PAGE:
achievable with this set of transform sizes. Thus, a problem here is that one would
like to have more flexibility when it comes to the selection of the decimation ratio
and overlap. For example, if the input FFT is 1024 points and the output IFFT is
32 points, the decimation ratio is 1024/32, i.e. 32. The overlap can be 50%, 75%,
25%, down to k*1/32, where "k" is an integer. If the IFFT size is instead chosen
to be 64, the decimation ratio is 16 and the smallest granularity is considered
to one bin, therefore the granularity of the overlap is 1/64 of the block length
(possible overlaps k*1/64).

SUMMARY OF THE INVENTION
The present invention relates generally to the problem
of filtering, decimation or interpolation and frequency conversion in the digital
domain, to the use of a modified fast convolution algorithm in wideband multichannel
receiver, channelization, and transmitter, de-channelization, structures of a radio
communication system, and more particularly to the problems discussed above. The
means of solving these problems according to the present invention are summarized
in the following.

It can be seen above that the modified fast convolution
algorithm as used in the e. g. channelization/de-channelization structures of
WO99/65172
is limited because the input and output transforms are both powers of
two. This limits the number of possibilities in the decimation and interpolation
ratios for channelization and dechannelization, respectively. Because these transform
sizes are limited to powers of two, other parameters in the algorithm are then fixed
to values achievable with this set of transform sizes.

Because transform sizes in the state of the art are powers
of 2, it is not obvious to see that it is possible to use transform sizes in either
end that also has other factors in them than two, like three or five. This works,
without substantial modifications to the algorithm, as long as both the input and
output transform have factors in common to provide for the overlap. For example,
a common factor of four makes possible 50%, 75% and 25% overlap, or a common factor
of three would make possible overlaps of 33% and 66%.

The expansion of the set to include transforms built with
other factors than two increases the applicability of the modified fast convolution
algorithm to beyond that of the state of the art and can be implemented with little
modification to the algorithm except the change from power of two lengths of one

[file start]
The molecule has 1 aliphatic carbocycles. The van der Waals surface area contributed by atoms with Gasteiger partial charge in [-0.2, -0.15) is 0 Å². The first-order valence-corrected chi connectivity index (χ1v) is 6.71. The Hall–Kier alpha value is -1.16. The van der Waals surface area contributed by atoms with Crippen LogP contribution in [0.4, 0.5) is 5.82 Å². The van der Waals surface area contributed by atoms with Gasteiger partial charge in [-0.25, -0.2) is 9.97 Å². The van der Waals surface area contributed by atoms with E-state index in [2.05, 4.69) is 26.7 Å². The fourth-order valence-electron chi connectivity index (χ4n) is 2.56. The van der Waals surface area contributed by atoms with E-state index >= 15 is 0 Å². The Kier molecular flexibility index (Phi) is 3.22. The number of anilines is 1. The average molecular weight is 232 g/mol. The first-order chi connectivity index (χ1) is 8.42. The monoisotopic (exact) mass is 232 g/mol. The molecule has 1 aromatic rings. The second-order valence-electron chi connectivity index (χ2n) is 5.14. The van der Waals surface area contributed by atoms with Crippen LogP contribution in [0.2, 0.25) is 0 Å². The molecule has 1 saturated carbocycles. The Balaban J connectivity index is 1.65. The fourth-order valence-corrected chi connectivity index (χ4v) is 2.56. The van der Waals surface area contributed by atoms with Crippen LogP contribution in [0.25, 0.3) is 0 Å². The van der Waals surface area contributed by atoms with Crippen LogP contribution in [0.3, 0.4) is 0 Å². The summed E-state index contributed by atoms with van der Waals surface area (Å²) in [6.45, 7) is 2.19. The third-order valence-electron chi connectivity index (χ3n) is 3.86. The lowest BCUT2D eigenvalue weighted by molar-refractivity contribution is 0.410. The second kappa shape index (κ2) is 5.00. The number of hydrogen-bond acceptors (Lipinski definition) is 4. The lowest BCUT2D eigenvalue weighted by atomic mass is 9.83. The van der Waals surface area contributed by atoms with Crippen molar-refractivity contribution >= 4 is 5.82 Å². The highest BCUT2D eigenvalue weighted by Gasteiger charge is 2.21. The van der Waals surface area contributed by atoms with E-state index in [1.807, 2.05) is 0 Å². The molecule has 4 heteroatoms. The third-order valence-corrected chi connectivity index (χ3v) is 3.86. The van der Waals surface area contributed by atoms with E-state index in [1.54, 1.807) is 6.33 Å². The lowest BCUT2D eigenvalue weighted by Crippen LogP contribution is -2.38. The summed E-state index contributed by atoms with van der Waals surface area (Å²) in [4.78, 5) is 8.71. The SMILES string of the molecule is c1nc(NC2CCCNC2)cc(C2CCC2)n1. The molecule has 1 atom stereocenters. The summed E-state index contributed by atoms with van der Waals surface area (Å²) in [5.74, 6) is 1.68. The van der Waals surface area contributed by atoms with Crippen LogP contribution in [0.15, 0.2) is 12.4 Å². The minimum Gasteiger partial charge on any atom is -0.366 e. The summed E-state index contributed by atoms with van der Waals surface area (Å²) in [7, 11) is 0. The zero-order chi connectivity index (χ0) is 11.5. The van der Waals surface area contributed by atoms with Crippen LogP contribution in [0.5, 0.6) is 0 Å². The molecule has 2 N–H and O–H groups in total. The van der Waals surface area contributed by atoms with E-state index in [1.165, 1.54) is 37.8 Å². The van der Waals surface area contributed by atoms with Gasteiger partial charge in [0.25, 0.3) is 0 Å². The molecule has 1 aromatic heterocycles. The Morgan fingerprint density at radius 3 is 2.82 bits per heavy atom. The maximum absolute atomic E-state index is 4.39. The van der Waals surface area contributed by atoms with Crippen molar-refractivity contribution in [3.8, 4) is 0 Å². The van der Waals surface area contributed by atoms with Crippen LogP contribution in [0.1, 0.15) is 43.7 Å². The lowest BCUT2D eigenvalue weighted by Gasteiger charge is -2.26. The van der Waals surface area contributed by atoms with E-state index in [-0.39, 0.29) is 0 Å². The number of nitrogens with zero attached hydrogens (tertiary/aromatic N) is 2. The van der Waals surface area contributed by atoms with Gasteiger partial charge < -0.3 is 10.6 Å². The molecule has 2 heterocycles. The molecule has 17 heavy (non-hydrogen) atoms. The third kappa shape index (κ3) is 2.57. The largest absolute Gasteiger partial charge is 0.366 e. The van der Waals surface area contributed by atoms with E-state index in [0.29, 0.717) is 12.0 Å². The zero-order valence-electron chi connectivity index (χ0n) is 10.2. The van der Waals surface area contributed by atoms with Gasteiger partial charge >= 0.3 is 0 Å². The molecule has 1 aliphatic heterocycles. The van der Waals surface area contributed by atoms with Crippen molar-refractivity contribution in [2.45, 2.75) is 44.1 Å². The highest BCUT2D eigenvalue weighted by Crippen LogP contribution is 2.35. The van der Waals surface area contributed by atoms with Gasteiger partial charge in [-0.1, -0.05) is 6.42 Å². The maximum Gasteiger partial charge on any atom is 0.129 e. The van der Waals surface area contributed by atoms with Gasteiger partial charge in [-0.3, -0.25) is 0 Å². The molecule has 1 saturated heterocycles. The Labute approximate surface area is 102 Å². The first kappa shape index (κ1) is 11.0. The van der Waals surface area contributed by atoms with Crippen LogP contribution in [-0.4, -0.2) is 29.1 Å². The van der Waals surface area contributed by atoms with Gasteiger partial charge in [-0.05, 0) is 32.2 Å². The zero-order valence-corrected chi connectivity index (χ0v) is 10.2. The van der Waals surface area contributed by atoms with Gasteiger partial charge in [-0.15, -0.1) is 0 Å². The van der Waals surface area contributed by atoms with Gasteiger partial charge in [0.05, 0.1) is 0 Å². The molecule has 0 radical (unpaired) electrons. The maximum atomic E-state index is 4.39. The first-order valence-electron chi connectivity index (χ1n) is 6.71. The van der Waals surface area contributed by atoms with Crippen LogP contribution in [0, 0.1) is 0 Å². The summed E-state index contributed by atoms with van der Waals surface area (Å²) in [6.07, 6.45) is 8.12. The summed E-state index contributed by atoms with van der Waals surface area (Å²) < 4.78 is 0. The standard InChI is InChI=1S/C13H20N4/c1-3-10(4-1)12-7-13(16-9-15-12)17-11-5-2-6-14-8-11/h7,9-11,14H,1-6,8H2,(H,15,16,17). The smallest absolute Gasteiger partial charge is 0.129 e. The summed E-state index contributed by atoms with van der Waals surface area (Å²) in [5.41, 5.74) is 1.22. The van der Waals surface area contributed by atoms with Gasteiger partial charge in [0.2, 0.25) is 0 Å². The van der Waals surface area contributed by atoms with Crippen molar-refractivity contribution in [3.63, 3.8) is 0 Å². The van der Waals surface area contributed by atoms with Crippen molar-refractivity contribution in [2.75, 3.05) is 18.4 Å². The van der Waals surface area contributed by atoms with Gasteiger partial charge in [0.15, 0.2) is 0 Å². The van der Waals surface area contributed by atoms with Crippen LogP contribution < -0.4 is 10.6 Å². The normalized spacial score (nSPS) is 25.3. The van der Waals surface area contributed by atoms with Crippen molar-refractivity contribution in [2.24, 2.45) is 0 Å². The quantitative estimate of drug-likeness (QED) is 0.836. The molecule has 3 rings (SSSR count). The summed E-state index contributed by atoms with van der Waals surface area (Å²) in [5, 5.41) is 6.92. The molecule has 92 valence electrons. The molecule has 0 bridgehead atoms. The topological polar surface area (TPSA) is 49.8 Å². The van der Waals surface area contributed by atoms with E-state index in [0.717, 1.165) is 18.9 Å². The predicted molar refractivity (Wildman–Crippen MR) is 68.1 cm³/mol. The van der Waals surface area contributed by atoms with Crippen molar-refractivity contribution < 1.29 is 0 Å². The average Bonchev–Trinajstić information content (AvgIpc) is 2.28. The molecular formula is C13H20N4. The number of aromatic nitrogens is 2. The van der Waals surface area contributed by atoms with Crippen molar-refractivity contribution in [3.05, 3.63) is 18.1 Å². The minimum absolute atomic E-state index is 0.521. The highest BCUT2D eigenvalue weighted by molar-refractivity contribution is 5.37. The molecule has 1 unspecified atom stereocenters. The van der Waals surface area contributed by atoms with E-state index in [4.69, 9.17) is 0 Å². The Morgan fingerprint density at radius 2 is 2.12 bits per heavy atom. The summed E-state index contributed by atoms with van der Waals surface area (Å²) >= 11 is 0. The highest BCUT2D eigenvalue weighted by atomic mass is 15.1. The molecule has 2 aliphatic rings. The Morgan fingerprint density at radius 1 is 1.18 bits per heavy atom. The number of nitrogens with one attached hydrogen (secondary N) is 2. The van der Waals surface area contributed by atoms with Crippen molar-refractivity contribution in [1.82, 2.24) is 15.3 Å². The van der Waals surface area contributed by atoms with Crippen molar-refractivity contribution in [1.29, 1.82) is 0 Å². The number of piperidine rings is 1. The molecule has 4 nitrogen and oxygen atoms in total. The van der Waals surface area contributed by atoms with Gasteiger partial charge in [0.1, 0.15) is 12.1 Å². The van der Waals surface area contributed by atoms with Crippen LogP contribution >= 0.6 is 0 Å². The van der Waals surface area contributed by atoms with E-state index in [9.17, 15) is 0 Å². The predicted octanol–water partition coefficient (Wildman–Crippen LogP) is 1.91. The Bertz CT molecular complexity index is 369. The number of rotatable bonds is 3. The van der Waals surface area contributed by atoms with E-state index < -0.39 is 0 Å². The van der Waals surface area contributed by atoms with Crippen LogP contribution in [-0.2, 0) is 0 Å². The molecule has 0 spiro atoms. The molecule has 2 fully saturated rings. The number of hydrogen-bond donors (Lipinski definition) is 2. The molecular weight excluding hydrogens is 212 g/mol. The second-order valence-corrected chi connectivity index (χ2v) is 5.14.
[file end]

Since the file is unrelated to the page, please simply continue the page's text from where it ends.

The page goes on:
of the transforms to lengths containing also other factors. This expansion of the
set of usable transform lengths is of course welcomed. However, since the large
size of the input and output transforms often has to be calculated in real time,
this transform in practice is limited to a length that is a power of two. This,
together with the requirement for having common factors in the input and output
transform lengths, makes the range of possible choices of transform size very limited.
One would like to have odd transform lengths on either end together with even length
or power of two lengths on the other end. One could have 1/3 or 3/11 or other unusual
overlaps with even length or power of two lengths on either end.

The basic problem when using input and output transforms
without common divisors in the modified fast convolution algorithm is that no overlap
fits both ends at the same time. For example, if the FFT size is 128 and the IFFT
size is 27, the input end would fit overlaps k*1/2^{n}
and the output end would like to have overlaps of the kind k* 1/3^{n}
. These are clearly incompatible.

The present invention makes it possible to use input and
output transforms in the modified fast convolution algorithm whose sizes contain
factors other than powers of two, e.g. three or five. This works, without substantial
modifications to the algorithm, as long as both the input and output transform have
factors in common to provide for the overlap. For example, a common factor of four
makes possible 50%, 75% and 25% overlap, or a common factor of three would make
possible overlaps of 33% and 66%. In the preferred embodiment, other modifications
will be added to the invention which will extend the use of the modified fast convolution
algorithm to input and output transforms which have no common factors.

Figure 6 shows the situations in which the present invention
are used. Across the top of the chart the MFC is divided into situations where the
input and output transforms either have a common factor (CF) or do not have a common
factor (No CF) in common with the overlap. On the left side of the chart are shown
three situations for the sizes of the transforms. In the first one both the input
and output transform sizes are a power of two. In the second one, one of the transforms
is a power of two while the other is a power of two further multiplied by some other
integer. In the third example both transform sizes can be any integer n_{1}
and n_{2}, where both of them may either have or not have a common factor
with the other. The prior art examples of the modified fast convolution algorithm
were limited to the case where the input and output transforms were both powers
of two, having factors in common with each other. The present invention also works
in the same cases as the prior art, but it also extends the MFC to cases where the
transform sizes may be any size whatsoever, with or without factors in common.

Accordingly it is an object of the present invention to
provide a method to increase the flexibility when it comes to the decimation ratio
and overlap in the modified fast convolution algorithm.

The object of the present invention is solved by the subject